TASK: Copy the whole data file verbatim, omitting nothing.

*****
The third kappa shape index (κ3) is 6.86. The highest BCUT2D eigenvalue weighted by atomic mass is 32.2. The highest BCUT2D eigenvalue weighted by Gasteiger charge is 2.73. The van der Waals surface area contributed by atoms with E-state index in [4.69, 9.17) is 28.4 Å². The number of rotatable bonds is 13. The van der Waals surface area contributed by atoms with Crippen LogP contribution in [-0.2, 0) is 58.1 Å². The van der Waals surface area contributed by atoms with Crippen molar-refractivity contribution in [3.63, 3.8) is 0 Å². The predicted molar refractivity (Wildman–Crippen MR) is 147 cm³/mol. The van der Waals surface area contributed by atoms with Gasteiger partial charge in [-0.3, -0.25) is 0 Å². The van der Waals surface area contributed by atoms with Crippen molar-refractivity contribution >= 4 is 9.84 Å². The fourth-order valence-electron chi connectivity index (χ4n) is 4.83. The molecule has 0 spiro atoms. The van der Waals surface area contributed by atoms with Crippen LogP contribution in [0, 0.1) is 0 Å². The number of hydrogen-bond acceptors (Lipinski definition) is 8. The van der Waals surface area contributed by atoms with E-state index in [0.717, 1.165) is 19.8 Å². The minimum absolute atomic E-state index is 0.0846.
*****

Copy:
The third kappa shape index (κ3) is 6.86. The highest BCUT2D eigenvalue weighted by atomic mass is 32.2. The highest BCUT2D eigenvalue weighted by Gasteiger charge is 2.73. The van der Waals surface area contributed by atoms with E-state index in [4.69, 9.17) is 28.4 Å². The number of rotatable bonds is 13. The van der Waals surface area contributed by atoms with Crippen LogP contribution in [-0.2, 0) is 58.1 Å². The van der Waals surface area contributed by atoms with Crippen molar-refractivity contribution in [3.63, 3.8) is 0 Å². The predicted molar refractivity (Wildman–Crippen MR) is 147 cm³/mol. The van der Waals surface area contributed by atoms with Gasteiger partial charge in [-0.3, -0.25) is 0 Å². The van der Waals surface area contributed by atoms with Crippen molar-refractivity contribution >= 4 is 9.84 Å². The fourth-order valence-electron chi connectivity index (χ4n) is 4.83. The molecule has 0 spiro atoms. The van der Waals surface area contributed by atoms with Crippen LogP contribution in [0, 0.1) is 0 Å². The number of hydrogen-bond acceptors (Lipinski definition) is 8. The van der Waals surface area contributed by atoms with E-state index in [0.717, 1.165) is 19.8 Å². The minimum absolute atomic E-state index is 0.0846.